The Epson P-2000 is a multi-function device that I use primarily to download and review pictures from my digital camera but it’s actually capable of quite a bit more. I purchased it after taking a 4-day camping trip a few years ago. It’s much more convenient to download my digital pictures from memory cards to this than to lug around my laptop and have to worry about running out of power.
This gadget is a few years old, so there are newer models out now with larger screens and bigger hard drives. This particular unit has a 40GB hard drive. It is more than plenty for me right now, considering that my current digital camera uses a 6mp sensor. I can take over 550 images on my 2GB flash card, then download the entire card to this device and start over. Repeat that 20 times and you might fill this up, but you would be hard-pressed to do that on even a multi-week camping trip.
What attracted me to this device when it first came out was the pixel density of the screen. The screen is just under 4 inches (measured diagonally) but it has over 200 pixels per inch. That’s more than double the density on a standard computer screen screen. What it means is I can display an image at full screen and get incredibly sharp and vivid detail. I can zoom in and really get an idea of the quality of the picture. It sure beats trying to ascertain the true quality of the image on the tiny LCD screen on the back of my camera, but doesn’t require me to lug around and boot up a laptop computer. Here is a quote with some technical specs for this unit:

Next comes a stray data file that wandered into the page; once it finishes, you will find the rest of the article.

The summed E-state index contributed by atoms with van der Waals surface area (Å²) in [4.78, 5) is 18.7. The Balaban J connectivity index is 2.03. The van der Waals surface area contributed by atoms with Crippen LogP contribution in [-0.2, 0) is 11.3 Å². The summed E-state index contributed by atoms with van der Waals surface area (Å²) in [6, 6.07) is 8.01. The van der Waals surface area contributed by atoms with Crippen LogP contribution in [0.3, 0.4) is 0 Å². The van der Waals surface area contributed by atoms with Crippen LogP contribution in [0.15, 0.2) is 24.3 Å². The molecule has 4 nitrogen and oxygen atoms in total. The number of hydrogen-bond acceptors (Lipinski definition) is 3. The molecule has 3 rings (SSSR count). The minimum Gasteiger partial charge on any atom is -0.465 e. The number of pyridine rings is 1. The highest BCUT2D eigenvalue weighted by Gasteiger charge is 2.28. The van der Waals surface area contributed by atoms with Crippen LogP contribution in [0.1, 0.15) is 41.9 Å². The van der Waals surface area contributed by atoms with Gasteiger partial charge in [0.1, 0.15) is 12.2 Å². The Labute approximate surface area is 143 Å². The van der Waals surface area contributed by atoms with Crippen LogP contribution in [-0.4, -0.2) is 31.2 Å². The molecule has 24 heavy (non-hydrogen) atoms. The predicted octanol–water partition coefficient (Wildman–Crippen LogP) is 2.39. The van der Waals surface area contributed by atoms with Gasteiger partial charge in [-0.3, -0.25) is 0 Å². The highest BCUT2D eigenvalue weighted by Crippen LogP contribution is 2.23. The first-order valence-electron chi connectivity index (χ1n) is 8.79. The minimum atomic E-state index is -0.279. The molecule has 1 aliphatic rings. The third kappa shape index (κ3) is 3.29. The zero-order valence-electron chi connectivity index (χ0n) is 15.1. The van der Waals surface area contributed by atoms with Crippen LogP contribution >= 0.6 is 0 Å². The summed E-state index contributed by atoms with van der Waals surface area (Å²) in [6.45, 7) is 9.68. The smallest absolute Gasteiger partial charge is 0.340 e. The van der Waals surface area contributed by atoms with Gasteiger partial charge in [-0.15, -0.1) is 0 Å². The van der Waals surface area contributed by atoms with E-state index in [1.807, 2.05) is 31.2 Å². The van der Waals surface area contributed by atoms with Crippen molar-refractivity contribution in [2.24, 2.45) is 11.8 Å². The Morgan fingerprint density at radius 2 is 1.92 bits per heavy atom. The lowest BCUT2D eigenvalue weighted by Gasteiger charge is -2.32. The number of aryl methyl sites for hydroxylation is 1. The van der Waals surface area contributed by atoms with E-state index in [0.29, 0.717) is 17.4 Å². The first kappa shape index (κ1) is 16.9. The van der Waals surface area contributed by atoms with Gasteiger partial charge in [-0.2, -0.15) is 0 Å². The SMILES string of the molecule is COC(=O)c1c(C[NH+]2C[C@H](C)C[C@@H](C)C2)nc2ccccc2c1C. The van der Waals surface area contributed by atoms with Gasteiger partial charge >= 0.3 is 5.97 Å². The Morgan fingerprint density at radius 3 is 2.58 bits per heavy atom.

The Epson P-4000 and the Epson P-2000 both offer Epsonâ€™s exclusive Photo Fine technology, which utilizes two core techniques-ultra fine precision processing and the capability to deliver three colors (red, green and blue) per pixel. Additionally, this unique technology provides an incredible pixel density of 212 pixels per inch, which ensures that every detail of downloaded images is displayed with vibrancy and clarity. Typical digital camera viewing panels and competitive viewer products only offer one color per pixel and approximately 80-100 pixels per inch.
Epson also supports the RAW format used by Nikon (my camera of choice) and Canon, at least. It may do more but I didn’t research that.
What makes it qualify as a gadget? Well, it also can play movies and mp3 files. I can select a bunch of photographs, assign some background music, and play a slide show through a television connection. I can attach it to my laptop via USB and it appears as an external hard drive. So it has quite a few different features that make it a really useful gadget to have around.